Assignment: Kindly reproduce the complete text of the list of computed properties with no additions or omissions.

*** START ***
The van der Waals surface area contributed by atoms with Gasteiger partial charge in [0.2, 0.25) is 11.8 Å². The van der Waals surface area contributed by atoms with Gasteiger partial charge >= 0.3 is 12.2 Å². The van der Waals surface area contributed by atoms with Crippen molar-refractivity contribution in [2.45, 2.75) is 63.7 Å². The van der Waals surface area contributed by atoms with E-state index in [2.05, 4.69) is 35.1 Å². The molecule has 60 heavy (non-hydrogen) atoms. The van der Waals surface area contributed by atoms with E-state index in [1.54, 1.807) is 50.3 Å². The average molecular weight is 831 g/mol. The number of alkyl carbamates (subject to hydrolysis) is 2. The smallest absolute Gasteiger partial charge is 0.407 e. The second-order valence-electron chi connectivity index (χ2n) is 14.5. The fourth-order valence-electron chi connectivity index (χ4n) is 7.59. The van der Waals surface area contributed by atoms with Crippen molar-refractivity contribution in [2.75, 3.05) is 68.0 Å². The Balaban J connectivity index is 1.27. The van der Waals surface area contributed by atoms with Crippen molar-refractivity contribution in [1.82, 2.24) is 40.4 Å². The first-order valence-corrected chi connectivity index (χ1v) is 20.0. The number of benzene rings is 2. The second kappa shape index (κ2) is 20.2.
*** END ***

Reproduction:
The van der Waals surface area contributed by atoms with Gasteiger partial charge in [0.2, 0.25) is 11.8 Å². The van der Waals surface area contributed by atoms with Gasteiger partial charge >= 0.3 is 12.2 Å². The van der Waals surface area contributed by atoms with Crippen molar-refractivity contribution in [2.45, 2.75) is 63.7 Å². The van der Waals surface area contributed by atoms with E-state index in [2.05, 4.69) is 35.1 Å². The molecule has 60 heavy (non-hydrogen) atoms. The van der Waals surface area contributed by atoms with E-state index in [1.54, 1.807) is 50.3 Å². The average molecular weight is 831 g/mol. The number of alkyl carbamates (subject to hydrolysis) is 2. The smallest absolute Gasteiger partial charge is 0.407 e. The second-order valence-electron chi connectivity index (χ2n) is 14.5. The fourth-order valence-electron chi connectivity index (χ4n) is 7.59. The van der Waals surface area contributed by atoms with Crippen molar-refractivity contribution in [2.75, 3.05) is 68.0 Å². The Balaban J connectivity index is 1.27. The van der Waals surface area contributed by atoms with Crippen molar-refractivity contribution in [1.82, 2.24) is 40.4 Å². The first-order valence-corrected chi connectivity index (χ1v) is 20.0. The number of benzene rings is 2. The second kappa shape index (κ2) is 20.2.